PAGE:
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Order: “Batten down the hatches!”

Read: 2254 Comments: 1 Rating: 44

Tuesday, June 14, 2016

The word “backdoor” can be separated into two words: “back” and “door”. Backdoors really do open the door for attackers to gain access to an infected computer, and they do this covertly, without user consent.

Essentially, backdoors are malicious programs that can execute intruder commands and thus implement the widest range of features such as:

  • stealing confidential information on the infected machine,
  • sending attackers individual files,
  • downloading, installing, and running a variety of programs.

It's safe to say that a computer compromised by a backdoor no longer belongs to its rightful owner; it’s at the disposal of cybercriminals.

Moreover, with the help of a backdoor, cybercriminals can plant information on the drive of an infected computer—information that compromises its owner or even issues a directive to render the system non-operational.

The backdoor can also be used as an “intermediate host” when attacking another computer — in this case, criminals can use the computer to obfuscate traces or complicate the investigation of an attack.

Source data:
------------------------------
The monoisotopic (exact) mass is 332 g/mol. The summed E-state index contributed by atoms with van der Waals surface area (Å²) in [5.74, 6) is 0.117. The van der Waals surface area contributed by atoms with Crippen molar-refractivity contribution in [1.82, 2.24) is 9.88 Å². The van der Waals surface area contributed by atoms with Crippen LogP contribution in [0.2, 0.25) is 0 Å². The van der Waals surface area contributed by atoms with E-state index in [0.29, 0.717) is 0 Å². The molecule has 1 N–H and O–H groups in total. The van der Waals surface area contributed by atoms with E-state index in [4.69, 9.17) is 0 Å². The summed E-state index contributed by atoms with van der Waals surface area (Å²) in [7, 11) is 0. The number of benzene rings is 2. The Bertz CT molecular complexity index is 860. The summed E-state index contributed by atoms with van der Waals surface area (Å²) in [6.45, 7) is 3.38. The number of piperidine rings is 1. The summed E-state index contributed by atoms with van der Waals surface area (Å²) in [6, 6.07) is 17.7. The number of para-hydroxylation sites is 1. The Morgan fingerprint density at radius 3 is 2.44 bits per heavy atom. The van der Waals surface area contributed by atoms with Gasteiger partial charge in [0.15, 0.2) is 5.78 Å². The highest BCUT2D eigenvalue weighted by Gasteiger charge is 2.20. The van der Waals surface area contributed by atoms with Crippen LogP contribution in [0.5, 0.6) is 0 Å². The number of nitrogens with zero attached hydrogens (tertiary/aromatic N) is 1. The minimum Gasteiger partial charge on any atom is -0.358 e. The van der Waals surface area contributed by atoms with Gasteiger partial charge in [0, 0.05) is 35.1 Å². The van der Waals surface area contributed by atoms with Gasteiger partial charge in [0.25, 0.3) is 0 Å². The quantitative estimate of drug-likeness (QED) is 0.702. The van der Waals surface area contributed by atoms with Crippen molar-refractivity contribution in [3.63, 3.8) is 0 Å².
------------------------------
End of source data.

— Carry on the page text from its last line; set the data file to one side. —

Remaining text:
Computers running Windows aren’t the only ones subject to attack by backdoors— backdoors for Android are also quite common.

Android backdoors are malicious programs that infect mobile devices and, when commanded to do so by cybercriminals, can perform a variety of malicious actions.

These Trojans can:

  • intercept and hide inbound short messages from the user;
  • covertly send premium short messages;
  • record audio with the device's microphone;
  • acquire location data using GPS;
  • upload to a remote server the contact information found on the device, as well as all available photos and videos of the victim;
  • make calls;
  • download and delete certain files;
  • display annoying ads.

In addition to the above functionality, Android backdoors are increasingly being used to covertly install and remove programs — to accomplish this, the Trojans attempt to gain root access privileges in a compromised system. And, in some cases, such malicious applications inject themselves directly in the smartphone and tablet system directory where it is hard to detect them. When this happens, the Trojans acquire unlimited rights and can perform all their “dirty business” without the user’s consent.

The Anti-virus Times recommends

  1. Always install current anti-virus software on your computers and mobile devices.
  2. Keep the virus definitions of your anti-virus programs up to date.
  3. Regularly scan your computer or device with an anti-virus scanner.
  4. Make backups of the most important and relevant information.


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